By Ian S. Port
By Cory Sklar
By Godofredo Vasquez
By Gil Riego Jr.
By Ian S. Port
By Ian S. Port
By Christopher Victorio
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Chances are, if you ask anyone familiar with Tricky to name a song of his, they'll probably pull something from his much-adored 1995 debut, Maxinquaye — an album so genre-defying it (along with works by Portishead and Massive Attack) helped define an entirely new one: trip-hop.
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What lots of people have failed to notice is that the native of Bristol, England, is now nine albums deep into his career, the most recent effort being October's impressive Mixed Race — an eclectic record that incorporates elements of jazz, funk, classical, rock, hip-hop, and even Middle Eastern music, all while still providing a showcase for Tricky's trademark sinister sensuality.
Truthfully, the albums between Maxinquaye and Mixed Race haven't always been memorable for positive reasons. Blowback, from 2001, saw Tricky misfire with some rock experiments. He collaborated with the likes of Anthony Kiedis and John Frusciante of Red Hot Chili Peppers and got critically panned in the process (Pitchfork memorably used the phrase "No, No, No, please god, No" in its review). Vulnerable, from 2003, didn't fare much better, with many critics happy to declare the 42-year-old irrelevant. But that didn't bother him then — or now.
"Success has got nothing to do with happiness," he states matter-of-factly. "It's easy for me to keep recording, because I love doing it. I love what I do, and as time goes by, I realize how lucky I am to still have a career. I think a lot of artists should remember how lucky they are. All the celebrity bullshit doesn't mean anything. Most people have to do a job to pay bills, and I just get to travel. I draw inspiration from new places, so traveling is the best place for creation."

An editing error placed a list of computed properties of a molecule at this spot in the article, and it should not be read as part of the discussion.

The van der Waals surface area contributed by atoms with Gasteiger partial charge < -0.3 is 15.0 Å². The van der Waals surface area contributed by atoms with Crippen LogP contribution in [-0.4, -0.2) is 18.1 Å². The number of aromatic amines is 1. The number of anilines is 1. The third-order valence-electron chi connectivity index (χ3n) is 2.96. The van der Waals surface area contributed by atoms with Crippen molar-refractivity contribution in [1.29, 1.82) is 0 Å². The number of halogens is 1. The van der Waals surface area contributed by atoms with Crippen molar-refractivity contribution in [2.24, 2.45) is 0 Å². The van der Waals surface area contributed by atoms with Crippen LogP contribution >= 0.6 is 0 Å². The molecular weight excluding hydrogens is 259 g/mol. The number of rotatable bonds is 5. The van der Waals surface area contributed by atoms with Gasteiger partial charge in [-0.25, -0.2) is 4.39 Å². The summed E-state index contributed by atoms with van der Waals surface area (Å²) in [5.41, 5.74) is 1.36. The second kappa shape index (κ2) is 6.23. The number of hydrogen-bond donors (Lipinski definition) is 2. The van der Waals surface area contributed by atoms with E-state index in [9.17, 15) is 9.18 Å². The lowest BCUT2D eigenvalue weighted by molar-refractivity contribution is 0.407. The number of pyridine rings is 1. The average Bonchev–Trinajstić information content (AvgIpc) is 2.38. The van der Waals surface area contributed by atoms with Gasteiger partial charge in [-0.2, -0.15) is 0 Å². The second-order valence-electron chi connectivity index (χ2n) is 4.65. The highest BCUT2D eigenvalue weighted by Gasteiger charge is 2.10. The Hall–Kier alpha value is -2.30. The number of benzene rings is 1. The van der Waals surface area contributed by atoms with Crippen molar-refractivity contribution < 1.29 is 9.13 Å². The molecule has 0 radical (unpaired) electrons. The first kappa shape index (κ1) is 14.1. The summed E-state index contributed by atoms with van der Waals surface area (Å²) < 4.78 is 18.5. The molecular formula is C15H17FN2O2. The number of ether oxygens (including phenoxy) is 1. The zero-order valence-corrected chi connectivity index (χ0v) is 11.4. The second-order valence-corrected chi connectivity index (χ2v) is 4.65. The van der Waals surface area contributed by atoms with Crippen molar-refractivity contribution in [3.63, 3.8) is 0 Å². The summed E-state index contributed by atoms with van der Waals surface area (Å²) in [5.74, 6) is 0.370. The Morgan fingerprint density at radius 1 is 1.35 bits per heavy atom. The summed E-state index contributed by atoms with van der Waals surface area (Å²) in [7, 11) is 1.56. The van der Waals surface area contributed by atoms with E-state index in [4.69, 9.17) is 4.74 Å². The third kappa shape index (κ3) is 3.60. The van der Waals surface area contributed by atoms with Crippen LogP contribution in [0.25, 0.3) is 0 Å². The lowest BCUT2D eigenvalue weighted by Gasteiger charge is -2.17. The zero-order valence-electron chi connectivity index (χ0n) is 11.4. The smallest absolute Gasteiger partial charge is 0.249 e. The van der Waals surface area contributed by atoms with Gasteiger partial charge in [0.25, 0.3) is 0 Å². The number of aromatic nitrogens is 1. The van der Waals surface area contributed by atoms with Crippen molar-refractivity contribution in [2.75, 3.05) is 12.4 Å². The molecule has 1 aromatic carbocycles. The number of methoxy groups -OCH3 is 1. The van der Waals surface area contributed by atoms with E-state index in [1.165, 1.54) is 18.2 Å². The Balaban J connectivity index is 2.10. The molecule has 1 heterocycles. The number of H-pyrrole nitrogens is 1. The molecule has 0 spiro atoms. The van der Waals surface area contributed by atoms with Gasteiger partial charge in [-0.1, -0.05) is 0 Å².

It's this desire to keep moving that prompted Tricky to recently relocate to Paris, where he recorded Mixed Race. "Paris is a melting pot," he says. "It reminds me that you can be who you want to be — that London is hard." He first moved to England's capital at 20, but found life difficult, particularly because of the financial strain put on artists living in one of the most expensive cities in the world. That prompted a move to the U.S. "When I lived in New York, I used to go over the Brooklyn Bridge and be like, 'Wow!'" he says. "But after being there for so many years, I stopped seeing anything. In L.A., I was like, 'Fuck, there's palm trees outside my house!' Then I stopped looking, too. When things stop becoming exciting, that's when I fuck off. Places became too familiar. I like being a stranger in Paris."
It's reasonably surprising then, that living in one of the most romantic cities on earth prompted Tricky to make what he refers to as "the most urban album" he has created, brimming with social commentary and bleak imagery. The record "is more direct, more in your face," he explains. "It's definitely the most uptempo album I've ever done. This is edgy. I wanna show the ghetto without ghetto, with the hearts of many good people — hearts that get pushed in the wrong direction." The final product conjures a vision so vivid and sprawling, it has an almost cinematic quality. Which makes sense, since Tricky professes an admiration for the way moving images set a mood.
Tricky credits an uncle and his cousins with giving him a broad musical knowledge from a young age. He absorbed Al Green, Sam Cooke, and "everything from Parliament to T-Rex" while staying in their home — influences which fuel his explorations now. "I've been blessed," he emphasizes, "because no one can put my music in a box — it's not black, it's not white, it's not female, it's not male."
Confidence and self-belief have no doubt contributed to Tricky's relatively new-found love of performing for an audience — something he once struggled with. "I used to hide in the shadows when I played live," he says. "Now I perform. What a crowd gives you is so amazing. Sometimes I just stand onstage and cry."
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